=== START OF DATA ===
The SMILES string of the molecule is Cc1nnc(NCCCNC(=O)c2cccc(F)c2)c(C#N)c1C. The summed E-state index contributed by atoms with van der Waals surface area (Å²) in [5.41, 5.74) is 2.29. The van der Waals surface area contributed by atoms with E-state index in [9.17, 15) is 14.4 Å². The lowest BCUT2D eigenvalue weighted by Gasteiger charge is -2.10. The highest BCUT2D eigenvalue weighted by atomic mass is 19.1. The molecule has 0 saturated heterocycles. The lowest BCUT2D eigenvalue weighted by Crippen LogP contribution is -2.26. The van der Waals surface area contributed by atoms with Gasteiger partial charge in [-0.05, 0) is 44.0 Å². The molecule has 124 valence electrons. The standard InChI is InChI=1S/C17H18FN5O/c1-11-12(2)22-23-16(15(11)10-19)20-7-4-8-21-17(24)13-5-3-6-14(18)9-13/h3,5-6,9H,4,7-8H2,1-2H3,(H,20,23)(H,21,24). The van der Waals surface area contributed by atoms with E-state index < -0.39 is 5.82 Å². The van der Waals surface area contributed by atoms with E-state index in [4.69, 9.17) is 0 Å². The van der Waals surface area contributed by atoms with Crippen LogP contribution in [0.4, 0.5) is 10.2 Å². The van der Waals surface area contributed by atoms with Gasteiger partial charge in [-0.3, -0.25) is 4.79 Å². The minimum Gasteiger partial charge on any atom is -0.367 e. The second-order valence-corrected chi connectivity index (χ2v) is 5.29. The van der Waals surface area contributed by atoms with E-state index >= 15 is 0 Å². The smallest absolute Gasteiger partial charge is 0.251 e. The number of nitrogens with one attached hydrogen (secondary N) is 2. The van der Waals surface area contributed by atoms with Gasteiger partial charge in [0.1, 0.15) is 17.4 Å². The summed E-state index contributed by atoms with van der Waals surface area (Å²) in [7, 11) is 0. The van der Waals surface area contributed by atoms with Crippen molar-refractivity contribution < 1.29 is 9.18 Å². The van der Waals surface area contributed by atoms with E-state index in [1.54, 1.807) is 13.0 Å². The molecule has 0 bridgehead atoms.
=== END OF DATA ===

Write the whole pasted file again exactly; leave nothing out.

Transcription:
The SMILES string of the molecule is Cc1nnc(NCCCNC(=O)c2cccc(F)c2)c(C#N)c1C. The summed E-state index contributed by atoms with van der Waals surface area (Å²) in [5.41, 5.74) is 2.29. The van der Waals surface area contributed by atoms with E-state index in [9.17, 15) is 14.4 Å². The lowest BCUT2D eigenvalue weighted by Gasteiger charge is -2.10. The highest BCUT2D eigenvalue weighted by atomic mass is 19.1. The molecule has 0 saturated heterocycles. The lowest BCUT2D eigenvalue weighted by Crippen LogP contribution is -2.26. The van der Waals surface area contributed by atoms with Gasteiger partial charge in [-0.05, 0) is 44.0 Å². The molecule has 124 valence electrons. The standard InChI is InChI=1S/C17H18FN5O/c1-11-12(2)22-23-16(15(11)10-19)20-7-4-8-21-17(24)13-5-3-6-14(18)9-13/h3,5-6,9H,4,7-8H2,1-2H3,(H,20,23)(H,21,24). The van der Waals surface area contributed by atoms with E-state index < -0.39 is 5.82 Å². The van der Waals surface area contributed by atoms with E-state index in [4.69, 9.17) is 0 Å². The van der Waals surface area contributed by atoms with Crippen LogP contribution in [0.4, 0.5) is 10.2 Å². The van der Waals surface area contributed by atoms with Gasteiger partial charge in [-0.3, -0.25) is 4.79 Å². The minimum Gasteiger partial charge on any atom is -0.367 e. The second-order valence-corrected chi connectivity index (χ2v) is 5.29. The van der Waals surface area contributed by atoms with E-state index >= 15 is 0 Å². The smallest absolute Gasteiger partial charge is 0.251 e. The number of nitrogens with one attached hydrogen (secondary N) is 2. The van der Waals surface area contributed by atoms with Gasteiger partial charge in [0.1, 0.15) is 17.4 Å². The summed E-state index contributed by atoms with van der Waals surface area (Å²) in [7, 11) is 0. The van der Waals surface area contributed by atoms with Crippen molar-refractivity contribution < 1.29 is 9.18 Å². The van der Waals surface area contributed by atoms with E-state index in [1.54, 1.807) is 13.0 Å². The molecule has 0 bridgehead atoms.